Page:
Wednesday, September 30, 2015

a special Wednesday

I suppose every day is special -- to borrow Ed's philosophy for a minute. But some days are ordinary and wonderful and some are unique and wonderful and today surely belongs to the latter camp.

Breakfast is in the sun room.

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Our bowls are full of pears, grapes and plums that had just been trucked over from a grocery store (that's some 7 miles away, but they deliver!).
Testing, we're just testing how it works.
You know you're never going to convince me that online grocery shopping is the way to go.
Just testing...
I have to see the full display, consider the freshness, read the labels...
Not bad: you must admit, the fruits aren't bad.
And smell the fruits and compare the ingredients on all the whole grain chips...
The peach could use a few days...
Well that's okay, most peaches could use a few days... and the delivery person was awfully nice. But too much plastic! Everything was in a plastic sack. We have ten bags just from this one small order.
You can make special requests: skip the plastic.
I need to see which berry is plumpest, which banana is least damaged...
Just testing.

And then I go to Snowdrop's home. Here's a difference to the day: I will be with her at her house and in the evening I'll be taking her to her weekly music class. And after -- home to the farmhouse, with Snowdrop in tow. She'll be with us until late tomorrow as her mommy and daddy are off and away (to an award event honoring my daughter's professional accomplishments, so that's cool in its own right).

And so we begin our morning of play. Ah, she remembers that standing up is the wave of the future for her!

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Stand up, sit down, stand up, sit down. Okay Snowdrop, let's try something else. How about music sticks to get you ready for music class?

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Good effort, sweet one! 

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No, not an exercise bar, but hey -- good stretching!

And then, here's another novel twist to the day: after her lunch, we walk over to the expo center: it is the week of the World Dairy Expo -- a really big deal for the state of Wisconsin and for the dairy industry. Why not introduce Snowdrop to the animal that makes us proud -- the cow?

And here are my post factum thoughts on this expedition: the world of a little one is so small! Oh, you may travel and take her places -- she's been to Chicago several times. You may immerse her in social events -- she has been to more than one baseball game and is a regular at evening get togethers. She has, besides me, any number of adoring caretakers -- grandpas, grammies, aunts, uncles, to say nothing of the nursery at her church and the occasional baby sitter when I'm not around. She takes it all in stride. She is a happy, outgoing little girl.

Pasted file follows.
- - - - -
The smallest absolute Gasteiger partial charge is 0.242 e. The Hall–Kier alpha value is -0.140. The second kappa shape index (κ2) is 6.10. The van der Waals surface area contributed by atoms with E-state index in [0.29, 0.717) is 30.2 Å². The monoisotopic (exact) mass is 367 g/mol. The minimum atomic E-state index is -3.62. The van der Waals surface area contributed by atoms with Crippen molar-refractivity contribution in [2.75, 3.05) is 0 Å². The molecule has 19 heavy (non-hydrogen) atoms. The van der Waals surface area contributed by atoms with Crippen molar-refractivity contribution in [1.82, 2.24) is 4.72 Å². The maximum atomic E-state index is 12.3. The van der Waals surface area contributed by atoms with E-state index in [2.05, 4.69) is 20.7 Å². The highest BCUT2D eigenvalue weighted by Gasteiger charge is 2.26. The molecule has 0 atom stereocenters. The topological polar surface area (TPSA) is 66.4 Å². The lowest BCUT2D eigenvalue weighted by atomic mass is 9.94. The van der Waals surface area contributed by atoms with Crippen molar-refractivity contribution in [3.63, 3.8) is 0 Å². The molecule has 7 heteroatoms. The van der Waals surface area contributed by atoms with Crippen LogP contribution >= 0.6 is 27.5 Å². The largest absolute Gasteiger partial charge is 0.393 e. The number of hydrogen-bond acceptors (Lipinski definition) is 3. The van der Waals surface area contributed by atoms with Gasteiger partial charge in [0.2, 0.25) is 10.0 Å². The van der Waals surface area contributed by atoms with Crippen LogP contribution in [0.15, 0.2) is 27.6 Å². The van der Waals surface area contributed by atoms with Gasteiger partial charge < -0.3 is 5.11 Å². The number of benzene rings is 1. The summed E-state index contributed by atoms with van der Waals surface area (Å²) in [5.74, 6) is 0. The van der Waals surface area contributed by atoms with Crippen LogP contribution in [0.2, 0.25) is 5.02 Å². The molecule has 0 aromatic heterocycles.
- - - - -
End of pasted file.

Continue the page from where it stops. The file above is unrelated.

But her world is small. Zoos, cheepers, cats - yes, animals all, but there is nothing, nothing like plunging her into a megaspace of cow stalls, with all the noise, machinery, smells, boisterous voices, megaphones, and of course moooooos coming on strong from all directions.

(It doesn't help that on our walk over (the expo center is a short distance from where Snowdrop lives), we had to pause at a train intersection while a large and loud train rumbled by. Snowdrop shook with fear.)

And here we are, at the expo center.

Whoa! All those cows!

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I take her out of the stroller and carry her past stall after stall. I talk about the cows and the milk and the cheese and the udder and the cows and the milk and cheese and the farmers who make it all possible for us. She listens, looks, and clings to my arm.

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We go into the arena too, and watch the selection of the top jersey.

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 ...while the small crowd cheers on. Or rests. I suppose it's a grueling set of days for the dairy people.

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Toward the end, Snowdrop isn't complaining. She is just somewhat aghast.

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It just doesn't fit into anything she'd seen so far.

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(On the upside, I think she is ready for a visit to the Royal Highland Show in Edinburgh. Someday.)

And of course, there's nothing like the joy of returning home after an especially exciting set of hours. When I ask her at home "what does the cow say," she just laughs and laughs!

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At the music class she is her usual radiant self (possibly more than one grandma has said this of her grandchild). She is learning not only songs and rhythm, but also restraint and she is not too young to understand that there is a time for exuberance and a time for quiet. Tonight, she shows that she can do both very very well.

It's just an hour short of her bedtime when we get home to the farmhouse. Ed has picked up take-out Japanese for dinner, but still, it takes me a bit of time to tidy up and set out the food. All evening long, Snowdrop is at her best. She follows me around but settles in to amuse herself whenever I need time to wash dishes or eat my own dinner.

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pots: I'll just examine grandma's pots...

Tomorrow she may act like a 2 month old, but tonight she is no longer a baby -- she gives us a glimpse of herself as a child.